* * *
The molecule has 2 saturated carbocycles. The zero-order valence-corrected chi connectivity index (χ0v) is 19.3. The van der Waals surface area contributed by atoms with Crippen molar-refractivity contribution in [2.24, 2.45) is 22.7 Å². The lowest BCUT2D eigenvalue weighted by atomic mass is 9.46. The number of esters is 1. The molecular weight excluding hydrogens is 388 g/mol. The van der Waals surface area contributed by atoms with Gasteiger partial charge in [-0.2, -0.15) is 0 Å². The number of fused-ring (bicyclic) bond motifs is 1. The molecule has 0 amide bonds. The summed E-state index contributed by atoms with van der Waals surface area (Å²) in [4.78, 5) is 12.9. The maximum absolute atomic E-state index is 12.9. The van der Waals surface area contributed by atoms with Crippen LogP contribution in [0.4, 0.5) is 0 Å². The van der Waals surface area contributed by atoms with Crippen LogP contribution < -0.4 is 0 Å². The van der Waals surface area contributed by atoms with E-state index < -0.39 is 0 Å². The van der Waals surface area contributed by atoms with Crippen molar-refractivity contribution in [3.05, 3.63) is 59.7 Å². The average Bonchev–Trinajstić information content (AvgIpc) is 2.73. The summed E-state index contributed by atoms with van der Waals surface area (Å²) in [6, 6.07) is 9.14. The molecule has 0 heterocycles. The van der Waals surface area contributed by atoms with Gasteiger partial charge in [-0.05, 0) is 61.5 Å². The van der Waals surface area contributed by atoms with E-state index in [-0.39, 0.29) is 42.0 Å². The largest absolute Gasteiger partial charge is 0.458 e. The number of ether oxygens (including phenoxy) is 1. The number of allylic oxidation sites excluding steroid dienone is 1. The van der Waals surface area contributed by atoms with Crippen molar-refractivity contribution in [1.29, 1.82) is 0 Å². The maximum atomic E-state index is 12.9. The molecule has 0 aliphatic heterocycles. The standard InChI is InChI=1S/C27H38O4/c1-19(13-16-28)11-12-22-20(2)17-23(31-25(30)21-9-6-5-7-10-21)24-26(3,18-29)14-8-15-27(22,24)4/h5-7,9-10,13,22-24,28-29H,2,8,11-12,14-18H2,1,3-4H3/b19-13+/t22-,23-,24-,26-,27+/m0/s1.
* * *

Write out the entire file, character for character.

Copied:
The molecule has 2 saturated carbocycles. The zero-order valence-corrected chi connectivity index (χ0v) is 19.3. The van der Waals surface area contributed by atoms with Crippen molar-refractivity contribution in [2.24, 2.45) is 22.7 Å². The lowest BCUT2D eigenvalue weighted by atomic mass is 9.46. The number of esters is 1. The molecular weight excluding hydrogens is 388 g/mol. The van der Waals surface area contributed by atoms with Gasteiger partial charge in [-0.2, -0.15) is 0 Å². The number of fused-ring (bicyclic) bond motifs is 1. The molecule has 0 amide bonds. The summed E-state index contributed by atoms with van der Waals surface area (Å²) in [4.78, 5) is 12.9. The maximum absolute atomic E-state index is 12.9. The van der Waals surface area contributed by atoms with Crippen LogP contribution in [0.4, 0.5) is 0 Å². The van der Waals surface area contributed by atoms with Crippen LogP contribution < -0.4 is 0 Å². The van der Waals surface area contributed by atoms with E-state index < -0.39 is 0 Å². The van der Waals surface area contributed by atoms with Crippen molar-refractivity contribution in [3.05, 3.63) is 59.7 Å². The average Bonchev–Trinajstić information content (AvgIpc) is 2.73. The summed E-state index contributed by atoms with van der Waals surface area (Å²) in [6, 6.07) is 9.14. The molecule has 0 heterocycles. The van der Waals surface area contributed by atoms with Gasteiger partial charge in [-0.05, 0) is 61.5 Å². The van der Waals surface area contributed by atoms with E-state index in [-0.39, 0.29) is 42.0 Å². The largest absolute Gasteiger partial charge is 0.458 e. The number of ether oxygens (including phenoxy) is 1. The number of allylic oxidation sites excluding steroid dienone is 1. The van der Waals surface area contributed by atoms with Crippen molar-refractivity contribution in [1.29, 1.82) is 0 Å². The maximum atomic E-state index is 12.9. The molecule has 0 aliphatic heterocycles. The standard InChI is InChI=1S/C27H38O4/c1-19(13-16-28)11-12-22-20(2)17-23(31-25(30)21-9-6-5-7-10-21)24-26(3,18-29)14-8-15-27(22,24)4/h5-7,9-10,13,22-24,28-29H,2,8,11-12,14-18H2,1,3-4H3/b19-13+/t22-,23-,24-,26-,27+/m0/s1.